At a press conference with leaders of the Baltic states, Trump said he was discussing the matter with his national security team and would make a decision shortly on the American troop presence there, where a US-led coalition has taken back land held for years by Islamic State forces.
US troops are now holding that territory – preventing Syria’s President Bashar Assad, or his Russian and Iranian benefactors, from moving in.
“It’s very costly for our country, and it helps other countries a hell of a lot more than it helps us,” Trump said. “We’re going to be making a decisions on what we do in the very near future.”
Trump was expected to convene his National Security Council on the matter on Tuesday.
“I want to get out – I want to bring our troops back home. I want to rebuild our nation,” he said. “It’s time to come back home. And we’re thinking about that very seriously.”
But Pentagon officials have cautioned Trump not to allow for the creation of yet another vacuum in Syria, where forces hostile to the US and its allies could quickly fill any void left by the Americans. Trump suggested those US allies do the job themselves: “Maybe you’re going to have to pay,” he said.
“We get nothing out of it. Nothing. Nothing,” he continued. “Think of it – $7 trillion over a 10-year period.”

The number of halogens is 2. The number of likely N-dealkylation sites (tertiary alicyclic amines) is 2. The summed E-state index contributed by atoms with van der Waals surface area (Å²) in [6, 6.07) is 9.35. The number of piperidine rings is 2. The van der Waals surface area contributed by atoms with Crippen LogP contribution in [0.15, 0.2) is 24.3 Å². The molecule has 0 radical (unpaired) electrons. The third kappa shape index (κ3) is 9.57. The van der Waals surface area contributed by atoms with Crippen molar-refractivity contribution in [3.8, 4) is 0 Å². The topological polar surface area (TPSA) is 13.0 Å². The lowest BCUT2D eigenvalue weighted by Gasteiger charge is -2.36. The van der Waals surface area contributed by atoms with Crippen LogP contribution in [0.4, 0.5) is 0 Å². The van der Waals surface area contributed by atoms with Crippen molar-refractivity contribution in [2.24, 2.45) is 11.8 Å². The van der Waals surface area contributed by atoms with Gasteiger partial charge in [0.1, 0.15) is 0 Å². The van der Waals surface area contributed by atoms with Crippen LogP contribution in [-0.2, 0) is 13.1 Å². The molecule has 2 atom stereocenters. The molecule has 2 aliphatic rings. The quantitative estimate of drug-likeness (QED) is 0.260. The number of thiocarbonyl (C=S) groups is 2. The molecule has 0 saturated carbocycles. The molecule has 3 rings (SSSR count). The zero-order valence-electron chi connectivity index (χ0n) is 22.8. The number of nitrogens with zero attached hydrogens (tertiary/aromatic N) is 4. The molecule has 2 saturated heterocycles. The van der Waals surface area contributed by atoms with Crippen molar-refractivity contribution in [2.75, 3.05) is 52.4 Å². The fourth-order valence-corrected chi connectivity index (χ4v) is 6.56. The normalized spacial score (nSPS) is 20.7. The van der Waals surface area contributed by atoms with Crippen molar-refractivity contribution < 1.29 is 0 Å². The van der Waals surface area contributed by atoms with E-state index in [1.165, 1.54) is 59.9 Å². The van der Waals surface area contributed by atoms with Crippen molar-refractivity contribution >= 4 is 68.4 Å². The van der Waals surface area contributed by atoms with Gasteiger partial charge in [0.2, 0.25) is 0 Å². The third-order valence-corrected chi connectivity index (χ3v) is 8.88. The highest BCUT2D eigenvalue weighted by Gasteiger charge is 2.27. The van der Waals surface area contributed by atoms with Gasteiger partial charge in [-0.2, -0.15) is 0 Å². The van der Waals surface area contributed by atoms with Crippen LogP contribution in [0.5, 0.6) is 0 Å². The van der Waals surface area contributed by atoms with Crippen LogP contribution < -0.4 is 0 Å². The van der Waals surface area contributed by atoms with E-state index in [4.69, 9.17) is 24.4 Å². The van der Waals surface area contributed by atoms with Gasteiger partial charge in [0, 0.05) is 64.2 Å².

Trump told rally-goers in Ohio last week that he was eyeing a quick exit from Syria after the defeat of Islamic State, saying, “We’ll be coming out of Syria very soon.”
Meanwhile, defense officials are reportedly working on plans to increase – not decrease – the nation’s troop presence there.
The policy move amounts to a significant double-take for Israel, which is relying on Trump’s vow to prevent Iran’s spread across Syrian territory.
The Iranian government has invested more than $18 billion in the survival of embattled Syrian President Bashar Assad, according to US estimates, and has in return begun constructing a permanent military presence there, contiguous with its proxy forces in Lebanon along Israel’s northern border.
Israeli officials fear the emboldened front risks a major regional war – fears that were born out in February, when Israel shot down an Iranian drone in its airspace, then retaliated with air strikes against Iranian assets in Syria and lost a jet in the process. Prime Minister Benjamin Netanyahu highlighted his concerns with the growing threat on the northern front in his meetings with White House officials one month ago.
H.R. McMaster, Trump’s second national security adviser, advocated for a strong US military presence in Syria to push back against Iran’s efforts. Last month, the former general warned that Iran was building a “permanent military foothold” in the war-torn country that would “threaten Israel” and challenge US interests throughout the greater Middle East.
“We cannot let this happen,” he charged.
It was his final speech as national security adviser before he was fired on March 22.
This has been a consistent policy focus for the administration across agencies. Rolling out the administration’s Iran policy – after a policy review led by McMaster – the White House highlighted Iran’s presence in Syria as a primary concern.
“Both governments – the United States and Israel – are rightly concerned about Iran’s malign influence in the region,” a White House official told The Jerusalem Post this summer. “A core goal of US policy in Syria is to ensure that no vacuum is created which Iran can fill.”